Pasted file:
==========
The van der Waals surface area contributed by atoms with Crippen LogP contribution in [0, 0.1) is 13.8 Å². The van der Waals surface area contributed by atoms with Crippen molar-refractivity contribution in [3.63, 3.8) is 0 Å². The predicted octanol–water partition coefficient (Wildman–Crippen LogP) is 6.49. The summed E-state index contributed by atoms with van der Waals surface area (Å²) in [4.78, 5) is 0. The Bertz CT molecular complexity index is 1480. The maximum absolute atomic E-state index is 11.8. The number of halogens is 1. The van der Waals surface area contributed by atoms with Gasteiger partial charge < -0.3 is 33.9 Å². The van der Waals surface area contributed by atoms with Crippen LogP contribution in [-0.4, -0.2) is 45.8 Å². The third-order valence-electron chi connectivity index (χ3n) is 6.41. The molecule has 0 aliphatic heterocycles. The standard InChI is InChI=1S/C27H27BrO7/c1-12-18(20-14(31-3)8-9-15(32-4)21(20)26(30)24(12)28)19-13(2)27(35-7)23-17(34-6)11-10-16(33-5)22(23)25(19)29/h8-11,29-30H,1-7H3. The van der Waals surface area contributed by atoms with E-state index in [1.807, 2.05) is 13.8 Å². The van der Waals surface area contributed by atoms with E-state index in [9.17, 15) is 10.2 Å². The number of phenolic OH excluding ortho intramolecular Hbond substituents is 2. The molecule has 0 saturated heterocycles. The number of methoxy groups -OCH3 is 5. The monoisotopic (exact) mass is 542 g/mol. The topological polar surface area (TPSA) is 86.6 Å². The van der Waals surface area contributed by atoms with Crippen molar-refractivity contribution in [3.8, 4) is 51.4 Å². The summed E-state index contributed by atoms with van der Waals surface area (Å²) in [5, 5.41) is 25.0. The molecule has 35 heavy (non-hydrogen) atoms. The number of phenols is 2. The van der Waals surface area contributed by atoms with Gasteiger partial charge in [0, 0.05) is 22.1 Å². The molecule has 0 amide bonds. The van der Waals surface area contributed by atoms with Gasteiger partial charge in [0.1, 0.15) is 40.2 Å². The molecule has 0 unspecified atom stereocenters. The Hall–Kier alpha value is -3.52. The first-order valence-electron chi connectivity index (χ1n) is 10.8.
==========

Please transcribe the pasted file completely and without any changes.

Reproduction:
The van der Waals surface area contributed by atoms with Crippen LogP contribution in [0, 0.1) is 13.8 Å². The van der Waals surface area contributed by atoms with Crippen molar-refractivity contribution in [3.63, 3.8) is 0 Å². The predicted octanol–water partition coefficient (Wildman–Crippen LogP) is 6.49. The summed E-state index contributed by atoms with van der Waals surface area (Å²) in [4.78, 5) is 0. The Bertz CT molecular complexity index is 1480. The maximum absolute atomic E-state index is 11.8. The number of halogens is 1. The van der Waals surface area contributed by atoms with Gasteiger partial charge < -0.3 is 33.9 Å². The van der Waals surface area contributed by atoms with Crippen LogP contribution in [-0.4, -0.2) is 45.8 Å². The third-order valence-electron chi connectivity index (χ3n) is 6.41. The molecule has 0 aliphatic heterocycles. The standard InChI is InChI=1S/C27H27BrO7/c1-12-18(20-14(31-3)8-9-15(32-4)21(20)26(30)24(12)28)19-13(2)27(35-7)23-17(34-6)11-10-16(33-5)22(23)25(19)29/h8-11,29-30H,1-7H3. The van der Waals surface area contributed by atoms with E-state index in [1.807, 2.05) is 13.8 Å². The van der Waals surface area contributed by atoms with E-state index in [9.17, 15) is 10.2 Å². The number of phenolic OH excluding ortho intramolecular Hbond substituents is 2. The molecule has 0 saturated heterocycles. The number of methoxy groups -OCH3 is 5. The monoisotopic (exact) mass is 542 g/mol. The topological polar surface area (TPSA) is 86.6 Å². The van der Waals surface area contributed by atoms with Crippen molar-refractivity contribution in [3.8, 4) is 51.4 Å². The summed E-state index contributed by atoms with van der Waals surface area (Å²) in [5, 5.41) is 25.0. The molecule has 35 heavy (non-hydrogen) atoms. The number of phenols is 2. The van der Waals surface area contributed by atoms with Gasteiger partial charge in [0, 0.05) is 22.1 Å². The molecule has 0 amide bonds. The van der Waals surface area contributed by atoms with Gasteiger partial charge in [0.1, 0.15) is 40.2 Å². The molecule has 0 unspecified atom stereocenters. The Hall–Kier alpha value is -3.52. The first-order valence-electron chi connectivity index (χ1n) is 10.8.